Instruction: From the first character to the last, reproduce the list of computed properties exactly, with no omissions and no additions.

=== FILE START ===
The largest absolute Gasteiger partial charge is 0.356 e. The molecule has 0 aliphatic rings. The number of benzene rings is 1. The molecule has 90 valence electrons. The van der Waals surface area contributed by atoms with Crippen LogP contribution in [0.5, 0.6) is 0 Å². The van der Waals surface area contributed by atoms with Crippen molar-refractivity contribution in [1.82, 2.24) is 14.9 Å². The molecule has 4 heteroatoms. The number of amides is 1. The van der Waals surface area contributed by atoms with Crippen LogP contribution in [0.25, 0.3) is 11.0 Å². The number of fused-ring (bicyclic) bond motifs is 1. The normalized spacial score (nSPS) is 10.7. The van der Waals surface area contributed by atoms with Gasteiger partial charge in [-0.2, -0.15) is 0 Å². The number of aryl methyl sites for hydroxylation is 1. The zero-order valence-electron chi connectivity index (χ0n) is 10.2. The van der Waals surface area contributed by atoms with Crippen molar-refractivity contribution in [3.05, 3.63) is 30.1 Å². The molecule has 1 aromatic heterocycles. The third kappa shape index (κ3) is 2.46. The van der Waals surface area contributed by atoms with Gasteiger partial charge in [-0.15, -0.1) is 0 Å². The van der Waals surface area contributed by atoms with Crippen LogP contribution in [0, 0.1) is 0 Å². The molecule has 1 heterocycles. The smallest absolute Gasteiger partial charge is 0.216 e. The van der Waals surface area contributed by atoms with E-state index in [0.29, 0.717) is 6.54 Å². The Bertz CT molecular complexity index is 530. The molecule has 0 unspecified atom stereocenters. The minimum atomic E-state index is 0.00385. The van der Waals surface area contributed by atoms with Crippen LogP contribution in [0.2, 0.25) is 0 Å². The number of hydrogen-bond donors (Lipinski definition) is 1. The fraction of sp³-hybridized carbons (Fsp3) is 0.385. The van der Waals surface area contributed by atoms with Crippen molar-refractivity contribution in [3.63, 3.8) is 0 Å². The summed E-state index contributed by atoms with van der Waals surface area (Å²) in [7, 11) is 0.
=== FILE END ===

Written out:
The largest absolute Gasteiger partial charge is 0.356 e. The molecule has 0 aliphatic rings. The number of benzene rings is 1. The molecule has 90 valence electrons. The van der Waals surface area contributed by atoms with Crippen LogP contribution in [0.5, 0.6) is 0 Å². The van der Waals surface area contributed by atoms with Crippen molar-refractivity contribution in [1.82, 2.24) is 14.9 Å². The molecule has 4 heteroatoms. The number of amides is 1. The van der Waals surface area contributed by atoms with Crippen LogP contribution in [0.25, 0.3) is 11.0 Å². The number of fused-ring (bicyclic) bond motifs is 1. The normalized spacial score (nSPS) is 10.7. The van der Waals surface area contributed by atoms with Gasteiger partial charge in [-0.2, -0.15) is 0 Å². The number of aryl methyl sites for hydroxylation is 1. The zero-order valence-electron chi connectivity index (χ0n) is 10.2. The van der Waals surface area contributed by atoms with Crippen molar-refractivity contribution in [3.05, 3.63) is 30.1 Å². The molecule has 1 aromatic heterocycles. The third kappa shape index (κ3) is 2.46. The van der Waals surface area contributed by atoms with Gasteiger partial charge in [-0.15, -0.1) is 0 Å². The van der Waals surface area contributed by atoms with Crippen LogP contribution in [0, 0.1) is 0 Å². The molecule has 1 heterocycles. The smallest absolute Gasteiger partial charge is 0.216 e. The van der Waals surface area contributed by atoms with E-state index in [0.29, 0.717) is 6.54 Å². The Bertz CT molecular complexity index is 530. The molecule has 0 unspecified atom stereocenters. The minimum atomic E-state index is 0.00385. The van der Waals surface area contributed by atoms with Crippen LogP contribution in [0.2, 0.25) is 0 Å². The number of hydrogen-bond donors (Lipinski definition) is 1. The fraction of sp³-hybridized carbons (Fsp3) is 0.385. The van der Waals surface area contributed by atoms with Crippen molar-refractivity contribution in [3.63, 3.8) is 0 Å². The summed E-state index contributed by atoms with van der Waals surface area (Å²) in [7, 11) is 0.